That seems a rather large claim, do you have any support from it apart from Brooks?

    ‘As a naturalized American from India, I have always been both amused and bemused by the American romance with guns. I have also observed firsthand the destabilizing effect of America’s post-9/11 “martial interventions” near my native country.’
    Or just take a look at India’s intervention in Kashmir or the last couple of wars with Pakistan. All due no doubt to Indian gun culture.

  2. FWIW, I own guns, and support hunters and “gun culture” though I do not hunt or shoot competitively or anything like that. I am 100% anti-interventionist.

    1. I am not anti-interventionist as you are but my position on the matter is completely uninfluenced by my ownership of guns, my hunting, or my sport shooting. There is simply no connection.

    2. I’m not buying any of it. I LOVE guns and I am the biggest non-interventionist going.

      If you writers at Reason are having trouble coming up with interesting ideas to write about, please contact me. I’m sure together we can add some relevance to the crap I’m seeing here.

      Here’s an idea. Why don’t one of you writers grow a pair of cojones and write a Pro-Trump article? Are you that afraid of your editors?

      1. “Why don’t one of you writers grow a pair of cojones and write a Pro-Trump article?”

        Because he’s an ignoramus not worthy of anything other than derision? I think that’s a good enough reason.

        1. Sevo — have you got any actual examples of why you don’t like Trump or is your specialty strictly in the realm of name-calling.

          Why don’t you attempt to come up with something intelligent to say, figure out how in the world you will express that supposedly intelligent thought, and then sit back, relax, and watch me destroy that thought right in front of your very eyes!

          Won’t that be fun? For me.

      2. “I’m not buying any of it.”

        Well, if you read the article, Dalmia doesn’t buy it either. She rips the idea apart.

        “Why don’t one of you writers grow a pair of cojones and write a Pro-Trump article?”

        Since Trump is basically zero percent libertarian, that would be certainly be something. I think the fact that the writers don’t write such an article says more about their abundance of brain cells than their lack of conjones.

        1. Inigo — You wrote the following:

          “”I’m not buying any of it.”

          Well, if you read the article, Dalmia doesn’t buy it either. She rips the idea apart.”

          Dalmia asked the question. I answered it. Dalmia and I are in agreement. What’s your point?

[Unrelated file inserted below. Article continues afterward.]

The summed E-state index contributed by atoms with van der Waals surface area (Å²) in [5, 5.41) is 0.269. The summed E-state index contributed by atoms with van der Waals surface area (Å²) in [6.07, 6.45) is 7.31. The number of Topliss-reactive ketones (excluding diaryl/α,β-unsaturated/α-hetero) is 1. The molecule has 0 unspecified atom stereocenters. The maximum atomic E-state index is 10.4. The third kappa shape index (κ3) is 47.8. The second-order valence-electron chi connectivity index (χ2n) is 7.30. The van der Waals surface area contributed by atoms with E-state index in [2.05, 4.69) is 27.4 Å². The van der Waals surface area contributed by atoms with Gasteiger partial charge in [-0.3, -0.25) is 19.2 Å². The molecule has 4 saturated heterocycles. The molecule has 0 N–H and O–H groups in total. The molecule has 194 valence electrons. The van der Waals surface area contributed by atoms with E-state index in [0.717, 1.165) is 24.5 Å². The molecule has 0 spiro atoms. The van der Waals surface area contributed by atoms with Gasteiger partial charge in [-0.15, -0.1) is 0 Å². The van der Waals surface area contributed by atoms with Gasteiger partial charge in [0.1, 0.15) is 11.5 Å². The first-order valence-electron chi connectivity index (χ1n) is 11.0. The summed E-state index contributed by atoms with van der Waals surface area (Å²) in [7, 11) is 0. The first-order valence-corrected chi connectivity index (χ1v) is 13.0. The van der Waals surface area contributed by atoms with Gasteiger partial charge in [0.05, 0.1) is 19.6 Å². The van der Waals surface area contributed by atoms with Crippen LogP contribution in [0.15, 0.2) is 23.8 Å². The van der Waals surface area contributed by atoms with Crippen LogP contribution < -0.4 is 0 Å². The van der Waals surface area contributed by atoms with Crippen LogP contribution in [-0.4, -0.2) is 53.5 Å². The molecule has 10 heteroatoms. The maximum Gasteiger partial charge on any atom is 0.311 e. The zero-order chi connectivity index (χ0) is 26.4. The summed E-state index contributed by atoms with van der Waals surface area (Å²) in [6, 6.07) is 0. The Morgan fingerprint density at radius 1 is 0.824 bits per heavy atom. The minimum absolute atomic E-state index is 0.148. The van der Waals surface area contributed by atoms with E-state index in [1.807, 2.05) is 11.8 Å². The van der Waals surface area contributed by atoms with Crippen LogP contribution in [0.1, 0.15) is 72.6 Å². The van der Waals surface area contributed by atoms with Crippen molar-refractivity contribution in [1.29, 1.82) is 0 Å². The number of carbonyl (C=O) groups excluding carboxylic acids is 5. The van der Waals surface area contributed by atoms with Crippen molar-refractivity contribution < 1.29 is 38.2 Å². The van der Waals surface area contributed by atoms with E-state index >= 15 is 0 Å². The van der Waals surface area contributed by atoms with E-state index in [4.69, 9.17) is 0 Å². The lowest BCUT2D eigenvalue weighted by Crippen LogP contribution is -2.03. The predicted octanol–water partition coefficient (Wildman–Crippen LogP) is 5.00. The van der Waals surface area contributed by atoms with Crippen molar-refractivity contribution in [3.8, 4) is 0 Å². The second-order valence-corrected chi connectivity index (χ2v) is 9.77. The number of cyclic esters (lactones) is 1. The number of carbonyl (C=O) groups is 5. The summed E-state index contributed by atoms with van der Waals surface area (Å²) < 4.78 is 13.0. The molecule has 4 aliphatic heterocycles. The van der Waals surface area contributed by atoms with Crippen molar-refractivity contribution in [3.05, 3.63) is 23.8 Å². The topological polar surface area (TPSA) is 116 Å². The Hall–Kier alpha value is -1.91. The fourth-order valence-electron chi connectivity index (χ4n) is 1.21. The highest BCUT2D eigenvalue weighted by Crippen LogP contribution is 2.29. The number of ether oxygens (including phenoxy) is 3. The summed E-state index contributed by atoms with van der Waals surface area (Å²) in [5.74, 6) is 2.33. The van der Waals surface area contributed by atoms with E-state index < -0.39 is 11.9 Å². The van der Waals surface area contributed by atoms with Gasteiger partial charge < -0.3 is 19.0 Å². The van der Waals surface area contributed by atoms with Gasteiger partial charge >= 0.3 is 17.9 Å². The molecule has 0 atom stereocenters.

Your dribble continues:

          “Why don’t one of you writers grow a pair of cojones and write a Pro-Trump article?”

          Since Trump is basically zero percent libertarian, that would be certainly be something. I think the fact that the writers don’t write such an article says more about their abundance of brain cells than their lack of conjoins.”

          You are correct. I misspoke. I usually say something of the following, “Grow a pair of cojones and either write a Pro-Trump article or tell me who you want to be our next president.”

          My statement stands corrected. Now let’s see if any of the writers grow a pair and tell me who they want for president. I bet they don’t!

          Please tell me your reasons for not wanting Trump to be our next president and then sit back and watch me destroy your flimsy argument.

          Are you Dalmia’s mother?

    3. I’m very pro 2A, and not so much interventionist as I much as I favor slaughtering our enemies as an example to those who would transgress against us.

      1. Suicidy — Basically I agree, we have to slaughter our enemies. Hell, they’re over here in the homeland. I even agree with Trump; you start killing the terrorist’s mothers and these terrorist incidents will plummet fast.

        But at the same time, our intervening in the Middle East the past 70 years is the reason we have this fucking mess now.

        1. The Muslims have been killing people for 1400 years. They kill people because they aren’t Muslims, or aren’t Muslim enough. Read the Quran.

    4. “as a check on government tyranny.”

      Have you recently served as a check on government tyranny? Or used a gun to protect yourself?

  3. Given the quality of Cowen’s argument, it’s no wonder David Brooks likes him so much. As I recall, Brooks also liked the crease of Obama’s pants and used that to explain his support for him in 2008. I haven’t taken him seriously since then, seeing him as a former conservative corrupted by working with the groupthinking liberals of the Grey Lady.

    Note that militaristic Sparta wasn’t exactly an imperialistic power. Athens fits that description a lot better.

  4. Very Chompskyesce. With his High School football was invented to breed warriors who wouldn’t question orders and will be loyal to the team and women cheerleaders who would root them on in war.

    1. He’ll also have to explain our ‘interventionism’ leading up the WWII, when guns were pretty much un-regulated and hunting (gun use) was much more common.
      Smells of ‘just-so’ story-telling.

      1. + Genghis Khan

      2. + Genghis Khan

    2. Chomsky is a huge pussy who was probably a virgin until 25 and got his lunch money taken every day. He has no concept of being a real man. And his worldview reflects it.

  5. They didn’t call it the Peacemaker for nothing.

  6. “they will have to stop looking at guns from a narrow rights-based perspective”

    No thanks, fuck off.

    1. Amen to that

  7. The left LOVES to correlate private gun owners to the most extreme gun loving, collector type. You can’t own one handgun, responsibly stored in your bed room, without being a ammo hoarding, bunker in the backyard redneck. It’s fucking insane, and I’m guessing the way they have to think in order to support the more extensive anti-gun policies that are thrown out there.

    I’m glad Shika pointed out the facts on this which show why Tyler’s claim isn’t really substantiated.

    1. You say ammo-hoarding, bunker in the backyard redneck like its a bad thing?

      1. Ha, doesn’t bother me at all, but it certainty doesn’t paint the full picture of gun ownership in the US, as much as some people think/wish it is.

        1. I totally agree. I’m from a small town in Oklahoma and I’ve never met a fully-fledged prepper the steroetype suggests are everywhere in red states! Proggle derpiness would have us thinking every non-Democrat voter is a retard Rambo but the reality is, of course, vastly different than the Huffpo tells them lol